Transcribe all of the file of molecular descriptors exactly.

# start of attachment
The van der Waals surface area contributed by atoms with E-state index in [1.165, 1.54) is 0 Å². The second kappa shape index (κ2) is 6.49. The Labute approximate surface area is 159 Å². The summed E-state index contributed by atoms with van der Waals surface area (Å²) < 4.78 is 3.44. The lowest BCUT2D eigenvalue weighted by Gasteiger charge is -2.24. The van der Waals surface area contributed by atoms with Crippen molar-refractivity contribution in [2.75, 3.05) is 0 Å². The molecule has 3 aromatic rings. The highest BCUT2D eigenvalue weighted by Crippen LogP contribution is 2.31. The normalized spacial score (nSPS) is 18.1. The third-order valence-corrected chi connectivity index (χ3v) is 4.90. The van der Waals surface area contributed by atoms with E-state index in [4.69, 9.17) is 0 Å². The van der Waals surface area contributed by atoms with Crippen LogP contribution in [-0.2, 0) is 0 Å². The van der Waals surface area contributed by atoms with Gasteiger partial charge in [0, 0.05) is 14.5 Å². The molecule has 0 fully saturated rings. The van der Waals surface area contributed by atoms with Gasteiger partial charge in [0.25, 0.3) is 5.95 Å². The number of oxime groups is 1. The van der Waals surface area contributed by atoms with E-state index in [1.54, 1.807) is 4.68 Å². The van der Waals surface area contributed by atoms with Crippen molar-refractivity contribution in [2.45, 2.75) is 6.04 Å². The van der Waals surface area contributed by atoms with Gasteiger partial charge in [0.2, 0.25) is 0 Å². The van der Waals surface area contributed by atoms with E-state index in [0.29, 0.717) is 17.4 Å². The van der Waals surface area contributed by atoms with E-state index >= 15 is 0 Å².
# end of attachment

The van der Waals surface area contributed by atoms with E-state index in [1.165, 1.54) is 0 Å². The second kappa shape index (κ2) is 6.49. The Labute approximate surface area is 159 Å². The summed E-state index contributed by atoms with van der Waals surface area (Å²) < 4.78 is 3.44. The lowest BCUT2D eigenvalue weighted by Gasteiger charge is -2.24. The van der Waals surface area contributed by atoms with Crippen molar-refractivity contribution in [2.75, 3.05) is 0 Å². The molecule has 3 aromatic rings. The highest BCUT2D eigenvalue weighted by Crippen LogP contribution is 2.31. The normalized spacial score (nSPS) is 18.1. The third-order valence-corrected chi connectivity index (χ3v) is 4.90. The van der Waals surface area contributed by atoms with E-state index in [4.69, 9.17) is 0 Å². The van der Waals surface area contributed by atoms with Crippen LogP contribution in [-0.2, 0) is 0 Å². The van der Waals surface area contributed by atoms with Gasteiger partial charge in [0, 0.05) is 14.5 Å². The molecule has 0 fully saturated rings. The van der Waals surface area contributed by atoms with Gasteiger partial charge in [0.25, 0.3) is 5.95 Å². The number of oxime groups is 1. The van der Waals surface area contributed by atoms with E-state index in [1.54, 1.807) is 4.68 Å². The van der Waals surface area contributed by atoms with Crippen molar-refractivity contribution in [2.45, 2.75) is 6.04 Å². The van der Waals surface area contributed by atoms with Gasteiger partial charge in [0.2, 0.25) is 0 Å². The van der Waals surface area contributed by atoms with E-state index in [0.29, 0.717) is 17.4 Å². The van der Waals surface area contributed by atoms with E-state index >= 15 is 0 Å².